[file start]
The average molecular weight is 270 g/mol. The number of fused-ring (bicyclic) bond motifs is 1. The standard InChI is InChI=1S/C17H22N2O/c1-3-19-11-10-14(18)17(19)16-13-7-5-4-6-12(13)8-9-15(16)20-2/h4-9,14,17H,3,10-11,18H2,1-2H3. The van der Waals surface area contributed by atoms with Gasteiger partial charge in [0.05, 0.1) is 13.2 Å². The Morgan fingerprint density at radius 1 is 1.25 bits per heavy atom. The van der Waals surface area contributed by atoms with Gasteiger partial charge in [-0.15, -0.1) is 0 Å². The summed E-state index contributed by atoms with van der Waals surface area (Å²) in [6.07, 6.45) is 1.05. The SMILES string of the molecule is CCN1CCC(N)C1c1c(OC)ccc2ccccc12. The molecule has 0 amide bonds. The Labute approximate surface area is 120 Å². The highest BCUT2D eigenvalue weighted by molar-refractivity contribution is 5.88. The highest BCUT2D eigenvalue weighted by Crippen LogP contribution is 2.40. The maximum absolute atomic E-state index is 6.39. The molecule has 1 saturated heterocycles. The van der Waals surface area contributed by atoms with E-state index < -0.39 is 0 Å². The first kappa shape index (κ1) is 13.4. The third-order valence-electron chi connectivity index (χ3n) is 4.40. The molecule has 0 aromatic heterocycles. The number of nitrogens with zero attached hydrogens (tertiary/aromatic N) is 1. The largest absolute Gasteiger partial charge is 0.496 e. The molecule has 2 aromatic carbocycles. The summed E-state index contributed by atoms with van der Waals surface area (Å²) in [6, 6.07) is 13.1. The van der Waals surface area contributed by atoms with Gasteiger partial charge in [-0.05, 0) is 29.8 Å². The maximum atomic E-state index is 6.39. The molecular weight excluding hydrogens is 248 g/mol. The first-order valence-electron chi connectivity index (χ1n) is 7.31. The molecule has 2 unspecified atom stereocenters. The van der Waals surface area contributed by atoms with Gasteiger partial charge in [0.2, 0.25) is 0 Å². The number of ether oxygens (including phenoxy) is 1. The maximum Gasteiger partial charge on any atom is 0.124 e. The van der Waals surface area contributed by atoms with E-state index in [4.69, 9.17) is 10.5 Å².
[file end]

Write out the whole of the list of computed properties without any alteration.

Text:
The average molecular weight is 270 g/mol. The number of fused-ring (bicyclic) bond motifs is 1. The standard InChI is InChI=1S/C17H22N2O/c1-3-19-11-10-14(18)17(19)16-13-7-5-4-6-12(13)8-9-15(16)20-2/h4-9,14,17H,3,10-11,18H2,1-2H3. The van der Waals surface area contributed by atoms with Gasteiger partial charge in [0.05, 0.1) is 13.2 Å². The Morgan fingerprint density at radius 1 is 1.25 bits per heavy atom. The van der Waals surface area contributed by atoms with Gasteiger partial charge in [-0.15, -0.1) is 0 Å². The summed E-state index contributed by atoms with van der Waals surface area (Å²) in [6.07, 6.45) is 1.05. The SMILES string of the molecule is CCN1CCC(N)C1c1c(OC)ccc2ccccc12. The molecule has 0 amide bonds. The Labute approximate surface area is 120 Å². The highest BCUT2D eigenvalue weighted by molar-refractivity contribution is 5.88. The highest BCUT2D eigenvalue weighted by Crippen LogP contribution is 2.40. The maximum absolute atomic E-state index is 6.39. The molecule has 1 saturated heterocycles. The van der Waals surface area contributed by atoms with E-state index < -0.39 is 0 Å². The first kappa shape index (κ1) is 13.4. The third-order valence-electron chi connectivity index (χ3n) is 4.40. The molecule has 0 aromatic heterocycles. The number of nitrogens with zero attached hydrogens (tertiary/aromatic N) is 1. The largest absolute Gasteiger partial charge is 0.496 e. The molecule has 2 aromatic carbocycles. The summed E-state index contributed by atoms with van der Waals surface area (Å²) in [6, 6.07) is 13.1. The van der Waals surface area contributed by atoms with Gasteiger partial charge in [-0.05, 0) is 29.8 Å². The maximum atomic E-state index is 6.39. The molecular weight excluding hydrogens is 248 g/mol. The first-order valence-electron chi connectivity index (χ1n) is 7.31. The molecule has 2 unspecified atom stereocenters. The van der Waals surface area contributed by atoms with Gasteiger partial charge in [0.2, 0.25) is 0 Å². The number of ether oxygens (including phenoxy) is 1. The maximum Gasteiger partial charge on any atom is 0.124 e. The van der Waals surface area contributed by atoms with E-state index in [4.69, 9.17) is 10.5 Å².